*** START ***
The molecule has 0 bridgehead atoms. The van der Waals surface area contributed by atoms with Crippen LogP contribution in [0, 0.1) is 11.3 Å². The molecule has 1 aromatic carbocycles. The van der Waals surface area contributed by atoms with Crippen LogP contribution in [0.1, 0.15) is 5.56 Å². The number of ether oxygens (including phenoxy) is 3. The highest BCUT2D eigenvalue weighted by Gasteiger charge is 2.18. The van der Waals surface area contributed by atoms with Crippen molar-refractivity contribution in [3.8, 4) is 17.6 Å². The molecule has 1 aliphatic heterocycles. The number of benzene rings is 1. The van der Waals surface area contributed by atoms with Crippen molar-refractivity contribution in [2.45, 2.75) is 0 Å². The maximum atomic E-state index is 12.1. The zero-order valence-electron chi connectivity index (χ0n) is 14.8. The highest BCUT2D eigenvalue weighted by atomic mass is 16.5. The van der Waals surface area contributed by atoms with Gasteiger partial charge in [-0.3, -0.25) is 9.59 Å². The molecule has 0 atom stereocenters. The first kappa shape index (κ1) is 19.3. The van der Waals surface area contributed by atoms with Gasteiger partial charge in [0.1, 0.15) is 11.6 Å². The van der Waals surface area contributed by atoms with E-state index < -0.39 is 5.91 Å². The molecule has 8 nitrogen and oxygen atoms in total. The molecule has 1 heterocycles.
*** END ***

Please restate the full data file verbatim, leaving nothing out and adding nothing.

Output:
The molecule has 0 bridgehead atoms. The van der Waals surface area contributed by atoms with Crippen LogP contribution in [0, 0.1) is 11.3 Å². The molecule has 1 aromatic carbocycles. The van der Waals surface area contributed by atoms with Crippen LogP contribution in [0.1, 0.15) is 5.56 Å². The number of ether oxygens (including phenoxy) is 3. The highest BCUT2D eigenvalue weighted by Gasteiger charge is 2.18. The van der Waals surface area contributed by atoms with Crippen molar-refractivity contribution in [3.8, 4) is 17.6 Å². The molecule has 1 aliphatic heterocycles. The number of benzene rings is 1. The van der Waals surface area contributed by atoms with Crippen molar-refractivity contribution in [2.45, 2.75) is 0 Å². The maximum atomic E-state index is 12.1. The zero-order valence-electron chi connectivity index (χ0n) is 14.8. The highest BCUT2D eigenvalue weighted by atomic mass is 16.5. The van der Waals surface area contributed by atoms with Gasteiger partial charge in [-0.3, -0.25) is 9.59 Å². The molecule has 0 atom stereocenters. The first kappa shape index (κ1) is 19.3. The van der Waals surface area contributed by atoms with Gasteiger partial charge in [0.1, 0.15) is 11.6 Å². The van der Waals surface area contributed by atoms with E-state index < -0.39 is 5.91 Å². The molecule has 8 nitrogen and oxygen atoms in total. The molecule has 1 heterocycles.